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Joseph posted on Sunday, December 15, 2013  1:44 pm



Hello Dr.Muthen, I am analyzing a model with 4 moderator variables (continuous). I want to study gender differences in the model as well. Can I prepare two data files one for male and another for female and analyze the model separately for male and female? or should I prepare 3 data files  one for male , one for female and another for combined(male+female) and analyze the model and the compare 3 results or is it mandatory to use TYPE = MIXTURE RANDOM with KNOWNCLASS option 


You should have one data file with gender as one of the variables. You can use the USEOBSERVATIONS option to select males or females for separate analyses. 

Joseph posted on Sunday, December 15, 2013  10:53 pm



Thank You, Dr Muthen. So if I understand you correctly, it is okay to have separate analysis and it is not mandatory to use TYPE = MIXTURE RANDOM with KNOWNCLASS option 


If you don't want a multiple group analysis, it is fine to do them separately. I don't think I get your question. 

Joseph posted on Monday, December 16, 2013  4:23 am



Thank you, Dr.Muthen.. Because of the complexity involved (with four moderator variables), I want to analyze the data for female and male separately rather than doing a multi group analysis. So the model will be independently tested for female and male and model fit will also be reported separately. My worry is whether I should prove that there is no measurement invariance before I could do the analysis for female and male separately. 


You don't need to establish measurement invariance if you are not going to compare the groups. 

Joseph posted on Tuesday, December 17, 2013  2:52 am



Thanks Dr.Muthen. I don't statistically compare both the groups. But I hope its okay to compare the final model results. For instance my model has 4 moderators  when the data was separately analyzed I found that group 1(male) has 3 moderators that are significant and group 2 (female) has 2 moderators that are significant.(significance was tested by ztest third column in the output). I believe its okay to cite this as a difference between these groups. Kindly confirm.Thanks. 


If you have not established that the constructs represent the same thing in each group, I don't believe any comparison, statistical or not, is valid. 

Joseph posted on Wednesday, December 18, 2013  12:25 pm



Thanks.. So is it fine if I do the multi group CFA to establish measurement invariance and then analyze the groups separately to establish the moderator relations (TYPE = RANDOM using XWITH option) and then compare the model results . Or should I mandatorily do TYPE = MIXTURE RANDOM with KNOWNCLASS option 


If you want to compare the groups, I would establish measurement invariance using a multiple group analysis. Once established, I would continue the analysis in a multiple group setting with measurement invariance equalities in place. 

Joseph posted on Wednesday, January 01, 2014  2:35 pm



Thank You,Dr.Muthen. If I understand you correctly I should constrain factor loading, loading intercept and residual variance to be equal across groups as I continue the analysis after CFA( and also after establishing MI) to examine predictor relations ( eg: M on A B C). And in Mplus mixture modeling, Intercepts and residual variances are constrained equal across classes by default so there isn't anything extra that needs to be done there.I need to take care of factor loading  by mentioning it only in %OVERALL% it will be constrained equal across classes. Also as intercepts are constrained to be equal across groups I must fix the means to zero (eg: [A@0] Is my understanding correct?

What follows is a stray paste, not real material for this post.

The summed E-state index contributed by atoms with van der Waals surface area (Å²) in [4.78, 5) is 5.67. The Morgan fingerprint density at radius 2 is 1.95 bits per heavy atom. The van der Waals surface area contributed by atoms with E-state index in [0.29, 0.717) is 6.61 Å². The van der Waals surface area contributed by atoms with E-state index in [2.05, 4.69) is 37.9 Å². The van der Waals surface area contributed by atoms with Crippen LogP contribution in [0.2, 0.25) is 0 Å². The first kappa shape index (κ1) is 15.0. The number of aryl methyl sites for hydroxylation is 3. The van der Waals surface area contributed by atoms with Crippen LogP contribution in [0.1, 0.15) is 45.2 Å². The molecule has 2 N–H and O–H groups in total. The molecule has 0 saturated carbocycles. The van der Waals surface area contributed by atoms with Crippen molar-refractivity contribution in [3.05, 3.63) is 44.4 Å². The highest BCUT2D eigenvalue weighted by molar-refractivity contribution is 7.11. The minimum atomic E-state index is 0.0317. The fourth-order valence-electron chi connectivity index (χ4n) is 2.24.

If you are using KNOWNCLASS, all parameters are held equal across class except factor means which are zero in the last class and free in the other classes. You would need to relax these equalities and then constrain them in steps to test for measurement invariance. See the Topic 1 course handout under multiple group analysis to see how this is done. 

Joseph posted on Friday, January 10, 2014  4:49 pm



Thanks a lot for your help. May I ask ,one question on moderation( though unrelated to the topic here) To check a model , where an independent variable's relation on dependent variable is moderated by two variables. Which among the below options would be a correct choice : (BY statements are skipped) Option 1 : Model : AxB  A XWITH B; AxC  A XWITH C; Y on A B AxB AxC; Option 2 : Model : !(Choice of B or C first will be a concern in this) AxB  A XWITH B; AxBxC  AxB XWITH C; Y on A B AxB AxBxC; Option 3 Model: AxB  A XWITH B; AxC  A XWITH C; AxBxC  AxB XWITH AxC; Y ON A B AxB AxC AxBxC; Or are all the options correct depending on situations.. 

Joseph posted on Friday, January 10, 2014  5:00 pm



Sorry.. Forgot to include C in ON statement : To check a model , where an independent variable's relation on dependent variable is moderated by two variables. Which among the below options would be a correct choice : (BY statements are skipped) Option 1 : Model : AxB  A XWITH B; AxC  A XWITH C; Y on A B C AxB AxC; Option 2 : Model : !(Choice of B or C first will be a concern in this) AxB  A XWITH B; AxBxC  AxB XWITH C; Y on A B C AxB AxBxC; Option 3 Model: AxB  A XWITH B; AxC  A XWITH C; AxBxC  AxB XWITH AxC; Y ON A B C AxB AxC AxBxC; Or are all the options correct depending on situations.. 


I would keep it simple and go with option 1, unless there was theory or evidence to be more complex. 

Joseph posted on Friday, January 10, 2014  10:46 pm



Thank a lot , Dr.Muthen... 

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